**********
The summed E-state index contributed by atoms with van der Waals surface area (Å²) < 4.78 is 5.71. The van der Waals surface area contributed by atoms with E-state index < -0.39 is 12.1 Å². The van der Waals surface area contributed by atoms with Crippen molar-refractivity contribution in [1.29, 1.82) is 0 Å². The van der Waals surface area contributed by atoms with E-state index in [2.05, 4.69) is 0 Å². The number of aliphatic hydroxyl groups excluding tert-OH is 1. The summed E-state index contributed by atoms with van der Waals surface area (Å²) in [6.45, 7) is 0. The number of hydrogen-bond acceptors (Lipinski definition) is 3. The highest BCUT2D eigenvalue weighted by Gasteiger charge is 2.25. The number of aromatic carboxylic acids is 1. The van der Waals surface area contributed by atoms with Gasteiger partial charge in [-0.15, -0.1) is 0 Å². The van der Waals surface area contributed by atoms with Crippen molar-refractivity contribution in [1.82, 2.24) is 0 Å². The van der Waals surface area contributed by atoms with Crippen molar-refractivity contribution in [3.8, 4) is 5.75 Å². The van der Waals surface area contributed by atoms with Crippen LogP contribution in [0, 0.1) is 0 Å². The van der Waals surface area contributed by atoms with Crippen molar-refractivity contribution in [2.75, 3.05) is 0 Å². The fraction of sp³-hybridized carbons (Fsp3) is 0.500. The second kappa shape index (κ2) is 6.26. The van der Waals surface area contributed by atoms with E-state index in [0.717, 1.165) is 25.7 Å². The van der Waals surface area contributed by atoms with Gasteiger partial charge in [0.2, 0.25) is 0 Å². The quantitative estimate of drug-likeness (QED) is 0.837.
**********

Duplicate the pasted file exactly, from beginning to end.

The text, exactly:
The summed E-state index contributed by atoms with van der Waals surface area (Å²) < 4.78 is 5.71. The van der Waals surface area contributed by atoms with E-state index < -0.39 is 12.1 Å². The van der Waals surface area contributed by atoms with Crippen molar-refractivity contribution in [1.29, 1.82) is 0 Å². The van der Waals surface area contributed by atoms with E-state index in [2.05, 4.69) is 0 Å². The number of aliphatic hydroxyl groups excluding tert-OH is 1. The summed E-state index contributed by atoms with van der Waals surface area (Å²) in [6.45, 7) is 0. The number of hydrogen-bond acceptors (Lipinski definition) is 3. The highest BCUT2D eigenvalue weighted by Gasteiger charge is 2.25. The number of aromatic carboxylic acids is 1. The van der Waals surface area contributed by atoms with Gasteiger partial charge in [-0.15, -0.1) is 0 Å². The van der Waals surface area contributed by atoms with Crippen molar-refractivity contribution in [1.82, 2.24) is 0 Å². The van der Waals surface area contributed by atoms with Crippen molar-refractivity contribution in [3.8, 4) is 5.75 Å². The van der Waals surface area contributed by atoms with Crippen LogP contribution in [0, 0.1) is 0 Å². The van der Waals surface area contributed by atoms with Crippen molar-refractivity contribution in [2.75, 3.05) is 0 Å². The fraction of sp³-hybridized carbons (Fsp3) is 0.500. The second kappa shape index (κ2) is 6.26. The van der Waals surface area contributed by atoms with E-state index in [0.717, 1.165) is 25.7 Å². The van der Waals surface area contributed by atoms with Gasteiger partial charge in [0.2, 0.25) is 0 Å². The quantitative estimate of drug-likeness (QED) is 0.837.